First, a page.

|US5217010||28 May 1991||8 Jun 1993||The Johns Hopkins University||Ecg amplifier and cardiac pacemaker for use during magnetic resonance imaging|
|US5246438||9 Jan 1992||21 Sep 1993||Sensor Electronics, Inc.||Method of radiofrequency ablation|
|US5300108||5 Jan 1993||5 Apr 1994||Telectronics Pacing Systems, Inc.||Active fixation lead with a dual-pitch, free spinning compound screw|
|US5333095||3 May 1993||26 Jul 1994||Maxwell Laboratories, Inc., Sierra Capacitor Filter Division||Feedthrough filter capacitor assembly for human implant|
|US5363845||13 Aug 1993||15 Nov 1994||Medical Advances, Inc.||Breast coil for magnetic resonance imaging|
|US5398683||16 Jul 1993||21 Mar 1995||Ep Technologies, Inc.||Combination monophasic action potential/ablation catheter and high-performance filter system|
|US5514173||4 Apr 1994||7 May 1996||Rebell; Allan K.||Active fixation lead with a dual-pitch, free spinning compound screw|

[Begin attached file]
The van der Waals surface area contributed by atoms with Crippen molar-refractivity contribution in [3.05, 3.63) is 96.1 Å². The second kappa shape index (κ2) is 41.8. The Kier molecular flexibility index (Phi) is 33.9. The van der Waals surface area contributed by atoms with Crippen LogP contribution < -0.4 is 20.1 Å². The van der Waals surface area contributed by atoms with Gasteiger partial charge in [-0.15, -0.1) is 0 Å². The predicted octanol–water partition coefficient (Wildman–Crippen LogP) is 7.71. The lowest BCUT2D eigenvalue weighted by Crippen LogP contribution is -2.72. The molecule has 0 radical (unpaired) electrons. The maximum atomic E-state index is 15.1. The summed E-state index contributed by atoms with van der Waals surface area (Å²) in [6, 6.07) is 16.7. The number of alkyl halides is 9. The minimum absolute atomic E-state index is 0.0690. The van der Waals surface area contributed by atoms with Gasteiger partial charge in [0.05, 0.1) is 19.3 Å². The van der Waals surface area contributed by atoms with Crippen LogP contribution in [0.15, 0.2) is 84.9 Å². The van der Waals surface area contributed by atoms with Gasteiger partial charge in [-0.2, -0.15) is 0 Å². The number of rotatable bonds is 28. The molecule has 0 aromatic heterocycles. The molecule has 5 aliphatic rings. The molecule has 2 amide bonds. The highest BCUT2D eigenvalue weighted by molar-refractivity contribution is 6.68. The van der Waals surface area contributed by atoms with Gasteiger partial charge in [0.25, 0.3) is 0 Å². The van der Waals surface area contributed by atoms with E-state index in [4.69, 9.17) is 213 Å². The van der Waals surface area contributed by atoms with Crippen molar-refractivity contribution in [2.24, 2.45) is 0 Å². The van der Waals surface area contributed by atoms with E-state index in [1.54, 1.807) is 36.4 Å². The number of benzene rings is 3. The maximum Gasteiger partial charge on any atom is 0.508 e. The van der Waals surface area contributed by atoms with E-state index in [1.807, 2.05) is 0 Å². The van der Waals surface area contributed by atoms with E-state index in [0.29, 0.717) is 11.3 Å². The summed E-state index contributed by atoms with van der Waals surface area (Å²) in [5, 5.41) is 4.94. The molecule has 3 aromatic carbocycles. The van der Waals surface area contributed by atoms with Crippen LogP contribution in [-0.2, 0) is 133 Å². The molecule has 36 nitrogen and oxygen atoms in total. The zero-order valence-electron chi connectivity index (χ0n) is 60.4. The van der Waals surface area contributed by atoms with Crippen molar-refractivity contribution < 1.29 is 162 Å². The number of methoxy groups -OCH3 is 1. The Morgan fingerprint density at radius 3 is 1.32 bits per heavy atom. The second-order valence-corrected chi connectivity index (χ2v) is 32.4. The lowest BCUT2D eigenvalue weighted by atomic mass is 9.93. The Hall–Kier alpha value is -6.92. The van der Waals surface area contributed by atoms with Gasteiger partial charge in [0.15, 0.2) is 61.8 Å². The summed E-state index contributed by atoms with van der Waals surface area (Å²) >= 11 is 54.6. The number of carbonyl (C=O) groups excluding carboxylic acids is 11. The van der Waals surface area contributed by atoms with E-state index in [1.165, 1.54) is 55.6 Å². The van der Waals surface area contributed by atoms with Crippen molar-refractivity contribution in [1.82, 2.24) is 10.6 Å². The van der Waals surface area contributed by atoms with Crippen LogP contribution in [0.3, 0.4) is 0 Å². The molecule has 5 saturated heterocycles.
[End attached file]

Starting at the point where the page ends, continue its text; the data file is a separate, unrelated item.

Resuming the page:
|US5545201||29 Mar 1995||13 Aug 1996||Pacesetter, Inc.||Bipolar active fixation lead for sensing and pacing the heart|
|US5629622||11 Jul 1995||13 May 1997||Hewlett-Packard Company||Magnetic field sense system for the protection of connected electronic devices|
|US5697958||7 Jun 1995||16 Dec 1997||Intermedics, Inc.||Electromagnetic noise detector for implantable medical devices|
|US5716390||9 Aug 1996||10 Feb 1998||Pacesetter, Inc.||Reduced diameter active fixation pacing lead using concentric interleaved coils|
|US5722998||7 Jun 1995||3 Mar 1998||Intermedics, Inc.||Apparatus and method for the control of an implantable medical device|
|US5741321||11 Jan 1996||21 Apr 1998||Medtronic, Inc.||Active fixation medical electrical lead having improved turning tool|
|US5751539||30 Apr 1996||12 May 1998||Maxwell Laboratories, Inc.||EMI filter for human implantable heart defibrillators and pacemakers|